I ran past the dinosaur in front of The Children’s Museum, which made me smile as E & I had just spent the afternoon there a few days earlier. It’s one of our favorite places. This race can make anyone fall in love with Indianapolis. Running past Lucas Oil Stadium where the Colts play, through beautiful historic housing additions, and of course around the stunning Monument Circle. It’s such a beautiful place,, I’m grateful to have landed here and for all the memories we have already made.
The final stretch down Meridian St is a long and painful one. Runners are faced with a wide open road (minus the line of backed up traffic – whoops!) that feels truly endless. I remembered this stretch from years past all. too. well. As I kept passing the mile markers, I continued my pep talks to myself. Thoughts such as ‘you’ve got this, just stay strong’ and ‘how bad do you want a sub-2 finish?’ were running through my head. At one point I decided to name off all the people that I was running for. These people included my son. My pup. My husband. My family. My extended family. Everyone that’s dealing with health setbacks. It made my heart smile to honor those who haven’t or just can’t run these distances, even though it is a somewhat of an innate task for me, for which I am so grateful. I kept these happy thoughts in the back of my mind as I charged down that sunny road.
As we turned off of Meridian, I knew I was really close. Especially when I hit the final time clock that read 1:48. I remembered that exact moment from two years ago while running with Jaime. How all I wanted to do was scream and be done. Holy hell. That phrase, “so close, yet so far away” is so unbelievably true at the end of any race. I ran past the Carmel Runners Club tent and finally made the final turn towards the finish line. My parents, who had spent the night at our home on their way to Nashville, had mentioned they might come down and watch me finish. But I had no idea where they’d be and they had no idea what I was wearing to look out for me. Thankfully I had set my Dad up for text updates, so he timed it out perfectly and as I hit that final stretch, I heard our friend Herman yell my name. Struggling HARD at this point, I flailed around to the left, waved my arms quickly to let him know I heard him, then kept on with my forward progress. I was pushing so hard. Harder than I have post-baby. I wanted that sub-2 finish. & I wouldn’t look down at my watch (because I’m stubborn like that) to see how close I was. I knew I was close. So I just pushed. & pushed. There was literally no one in front of me (which I later read as ‘no one standing in my way’). While in a way I felt totally alone during those final strides, I charged towards that finish line with all my might and what felt like the worst ugly-cry face in history.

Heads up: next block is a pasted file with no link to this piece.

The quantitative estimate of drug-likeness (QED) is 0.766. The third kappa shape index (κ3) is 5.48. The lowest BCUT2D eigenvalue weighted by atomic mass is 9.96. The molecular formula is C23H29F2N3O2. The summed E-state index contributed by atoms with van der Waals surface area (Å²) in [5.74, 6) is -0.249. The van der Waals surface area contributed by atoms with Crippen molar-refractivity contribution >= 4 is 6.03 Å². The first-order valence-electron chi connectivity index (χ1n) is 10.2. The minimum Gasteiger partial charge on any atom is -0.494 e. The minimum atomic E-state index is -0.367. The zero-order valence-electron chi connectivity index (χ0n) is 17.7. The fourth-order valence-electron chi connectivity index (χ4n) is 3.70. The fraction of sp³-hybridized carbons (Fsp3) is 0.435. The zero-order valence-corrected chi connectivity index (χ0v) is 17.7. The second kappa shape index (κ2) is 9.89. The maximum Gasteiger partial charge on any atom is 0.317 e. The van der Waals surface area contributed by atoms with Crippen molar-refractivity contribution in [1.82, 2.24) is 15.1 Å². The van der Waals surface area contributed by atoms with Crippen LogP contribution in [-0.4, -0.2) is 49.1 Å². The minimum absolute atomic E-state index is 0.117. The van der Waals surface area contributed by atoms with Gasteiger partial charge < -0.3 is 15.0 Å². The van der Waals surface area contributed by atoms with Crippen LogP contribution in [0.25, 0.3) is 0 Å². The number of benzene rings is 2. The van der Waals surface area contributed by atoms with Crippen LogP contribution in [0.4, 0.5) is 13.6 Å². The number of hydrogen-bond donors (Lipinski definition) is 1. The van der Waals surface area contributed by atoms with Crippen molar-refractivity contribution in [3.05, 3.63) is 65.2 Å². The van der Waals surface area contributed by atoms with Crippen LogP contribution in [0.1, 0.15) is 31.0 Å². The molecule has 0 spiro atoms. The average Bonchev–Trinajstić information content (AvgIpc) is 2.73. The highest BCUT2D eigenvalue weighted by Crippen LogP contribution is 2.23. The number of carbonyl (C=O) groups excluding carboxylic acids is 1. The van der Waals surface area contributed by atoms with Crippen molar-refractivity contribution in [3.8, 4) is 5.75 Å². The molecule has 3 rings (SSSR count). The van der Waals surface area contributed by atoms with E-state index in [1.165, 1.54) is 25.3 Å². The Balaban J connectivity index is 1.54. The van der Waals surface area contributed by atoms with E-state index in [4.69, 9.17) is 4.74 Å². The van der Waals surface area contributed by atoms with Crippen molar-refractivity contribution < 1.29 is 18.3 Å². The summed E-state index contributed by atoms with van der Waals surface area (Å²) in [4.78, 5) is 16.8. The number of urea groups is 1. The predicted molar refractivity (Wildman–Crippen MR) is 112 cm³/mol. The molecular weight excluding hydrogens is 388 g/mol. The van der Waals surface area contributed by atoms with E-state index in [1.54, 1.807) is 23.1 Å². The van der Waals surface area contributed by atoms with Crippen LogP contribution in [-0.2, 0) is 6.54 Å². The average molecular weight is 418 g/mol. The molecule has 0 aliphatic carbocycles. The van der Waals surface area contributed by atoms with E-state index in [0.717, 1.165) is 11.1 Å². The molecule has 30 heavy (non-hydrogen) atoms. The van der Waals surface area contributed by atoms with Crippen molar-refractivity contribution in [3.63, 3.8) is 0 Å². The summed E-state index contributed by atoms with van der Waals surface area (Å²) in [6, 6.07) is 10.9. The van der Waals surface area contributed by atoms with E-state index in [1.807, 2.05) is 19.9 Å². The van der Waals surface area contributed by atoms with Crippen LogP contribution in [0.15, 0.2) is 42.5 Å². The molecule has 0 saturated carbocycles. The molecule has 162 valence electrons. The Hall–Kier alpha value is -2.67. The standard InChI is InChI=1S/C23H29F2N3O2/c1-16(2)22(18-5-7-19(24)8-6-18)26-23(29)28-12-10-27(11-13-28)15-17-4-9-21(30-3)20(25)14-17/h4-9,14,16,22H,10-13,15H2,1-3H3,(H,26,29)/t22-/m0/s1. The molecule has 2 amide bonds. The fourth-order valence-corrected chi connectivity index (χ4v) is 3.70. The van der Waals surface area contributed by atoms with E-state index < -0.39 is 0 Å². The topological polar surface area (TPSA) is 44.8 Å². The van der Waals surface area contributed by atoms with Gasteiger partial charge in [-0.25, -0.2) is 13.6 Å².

I immediately crumpled in half after crossing the finish line (owie, that hurt!!). I grabbed my medal, found my Dad, who was yelling for me on the sidelines with Mom, Herman & Denise close-by, flashed my watch and yelled “Boom bitches!!!!” (Nashville flashback!). I couldn’t believe it. I had done it! & I couldn’t have been more excited. Who would’ve thought that on a freezing fall November day, the little girl who went into her 18th half marathon with no expectations would totally surprise herself and meet her goal. Guess that goes to show ya. With a little will, there is a way. And again with my motto: I can, so I will. And dammit I did.
I made my way through the post-race chute, grabbed my space-coat (?), a bagel bite, chocolate milk, and my souvenir hat. Then my spectators and I scrambled to seek refuge from the bitter cold wind. BRR!! Amazing how the frigid temps seemed to disappear while I was running, but returned the second I was through. We braved the cold for a few pics.
It took a long time for me to thaw out yesterday, but after I did, I felt great. I woke up this morning with super sore calves but a smile on my face (probably from the extra hour of sleep + my lingering food coma from Recess last night). I’ve spent the morning watching the NYC Marathon while rocking my compression socks and blogging over cups of hot coffee. It’s everything a Sunday should be. Post-race highs are something I will never get sick of. I hope this one lasts awhile because Mama doesn’t plan on signing up for another race anytime soon. At least until next year 😉
PS,,, I want to give a HUGE congrats to all my friends who ran yesterday’s race, especially Amy (rocking an amazingly shiny new PR of 3:43) and Meggie (head & heart, my friend). I’m so proud of you both!!
PPS,,, new blog design coming REAL SOON!! 😀